Nelson Mandela quotes 1 to 25

  1. In love, unlike politics, caution is not usually a virtue. I was neither confident enough to think I might succeed nor secure enough to bear the sense of failure if I did not. – Nelson Mandela (recalling his younger days when he didn’t dare to confess to a girl that he liked)
  2. Many people will appear to befriend you when you are wealthy, but precious few will do the same when you are poor. If wealth is a magnet, poverty is a repellent. Yet, poverty often brings out the true generosity in others.
  3. I had no epiphany, no singular revelation, no moment of truth, but a steady accumulation of a thousand slights, a thousand indignities, a thousand unremembered moments, produced in me an anger, a rebelliousness, a desire to fight the system that imprisoned my people.
  4. But now the white man had felt the power of my punches and I could walk upright like a man, and look everyone in the eye with the dignity that comes from not having succumbed to oppression and fear. I had come of age as a freedom fighter.
  5. This was a significant achievement; for fear of prison is a tremendous hindrance to a liberation struggle. From the defiance campaign onward, going to prison became a badge of honor among Africans.
  6. After one has been to prison, it is the small things that one appreciates: being able to take a walk whenever one wants, going into a shop and buying a newspaper, speaking or choosing to remain silent. The simple act of being able to control one’s actions.
  7. Boxing is egalitarian. In the ring, rank, age, colour and wealth are irrelevant. When you are circling your opponent, probing his strengths and weaknesses, you are not thinking about his colour or social status.
  8. When you question a man’s integrity, you can expect a fight.
  9. For my own part I have made my choice. I will not leave South Africa, nor will I surrender. Only through hardship, sacrifice and militant action can freedom be won. The struggle is my life. I will continue fighting for freedom until the end of my days.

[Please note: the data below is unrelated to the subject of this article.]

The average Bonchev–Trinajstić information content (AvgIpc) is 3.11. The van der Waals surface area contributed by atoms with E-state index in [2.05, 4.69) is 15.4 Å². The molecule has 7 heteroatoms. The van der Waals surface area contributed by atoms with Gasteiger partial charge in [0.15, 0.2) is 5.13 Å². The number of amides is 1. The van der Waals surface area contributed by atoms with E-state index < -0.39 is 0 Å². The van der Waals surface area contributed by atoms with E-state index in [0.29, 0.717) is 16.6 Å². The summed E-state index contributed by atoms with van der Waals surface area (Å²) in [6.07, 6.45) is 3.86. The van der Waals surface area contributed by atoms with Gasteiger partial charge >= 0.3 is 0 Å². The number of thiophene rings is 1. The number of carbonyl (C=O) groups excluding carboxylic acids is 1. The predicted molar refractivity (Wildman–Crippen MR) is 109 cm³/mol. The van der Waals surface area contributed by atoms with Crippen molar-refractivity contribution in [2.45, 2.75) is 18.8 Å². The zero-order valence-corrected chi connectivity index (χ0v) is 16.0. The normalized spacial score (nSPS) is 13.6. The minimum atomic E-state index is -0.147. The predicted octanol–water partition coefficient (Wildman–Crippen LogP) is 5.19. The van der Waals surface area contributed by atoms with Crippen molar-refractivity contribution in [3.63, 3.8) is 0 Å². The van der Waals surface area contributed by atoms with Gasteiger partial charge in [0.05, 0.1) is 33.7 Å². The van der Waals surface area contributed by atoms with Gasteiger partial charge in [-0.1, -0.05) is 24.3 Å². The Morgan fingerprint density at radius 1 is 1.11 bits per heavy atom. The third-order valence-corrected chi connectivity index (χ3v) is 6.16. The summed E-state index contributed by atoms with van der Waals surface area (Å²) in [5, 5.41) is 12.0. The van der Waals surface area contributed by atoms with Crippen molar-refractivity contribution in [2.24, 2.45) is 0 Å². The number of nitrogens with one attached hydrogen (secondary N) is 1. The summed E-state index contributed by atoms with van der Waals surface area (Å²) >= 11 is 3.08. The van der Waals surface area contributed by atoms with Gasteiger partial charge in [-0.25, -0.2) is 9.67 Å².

10. It is not pleasant to be arrested in front of one’s children, even though one knows that what one is doing is right. But children do not comprehend the complexity of the situation; they simply see their father being taken away by the white authorities without an explanation.
  11. Prison not only robs you of your freedom, it attempts to take away your identity. As a freedom fighter and as a man, one must fight against the prison’s attempt to rob one of these qualities.
  12. After a time in solitary, I relished the company even of the insects in my cell, and found myself on the verge of initiating conversations with a cockroach…Nothing is more dehumanizing than the absence of human companionship.
  13. This was one of the state’s most barbarous techniques of applying pressure: imprisoning the wives and children of freedom fighters. Many men in prison were able to handle anything the authorities did to them, but the thought of the state doing the same thing to their families was almost impossible to bear.
  14. One can be in extraordinarily intimate circumstances with someone for months, and then never see the person again. It is dehumanizing, for it forces one to adapt by becoming more self-contained and insulated.
  15. It is what we make out of what we have, not what we are given, that separates one person from another.
  16. A leader, is like a shepherd. He stays behind the flock, letting the most nimble go out ahead, whereupon the others follow, not realizing that they all along they are being directed from behind.
  17. I was prepared for the death penalty. To be truly prepared for something, one must actually expect it. One cannot be prepared for something while secretly believing it will not happen.
  18. Men, I think, are not capable of doing nothing, of saying nothing, of not reacting to injustice, of not protesting against oppression, of not striving for the good society and the good life in the ways they see it.
  19. The human body has an enormous capacity for adjusting to trying circumstances. I have found that one can bear the unbearable if one can keep one’s spirits strong even when one’s body is being tested. Strong convictions are the secret of surviving deprivation; your spirit can be full even when your stomach is empty.
  20. When letters did arrive, they were cherished. A letter was like the summer rain that could make even the desert bloom.
  21. Change is gradual and incremental, and when one lives in the midst of one’s family, one rarely notices differences in them. But when one doesn’t see one’s family for many years at a time, the transformation can be striking.
  22. Prison was a kind of crucible that tested a man’s character. Some men, under the pressure of incarceration, showed mettle, while others revealed themselves as less than what they had appeared to be.
  23. There is nothing so encouraging in prison as learning that the people outside are supporting the cause for which you are inside.
  24. It was a useful reminder that all men, even the most seemingly cold-blooded, have a core of decency, and that if their heart is touched, they are capable of changing.
  25. I knew that accidents (killing of innocent civilians) were the inevitable consequence of the decision to embark on a military struggle. Human fallibility is always a part of war, and the price of it is always high.



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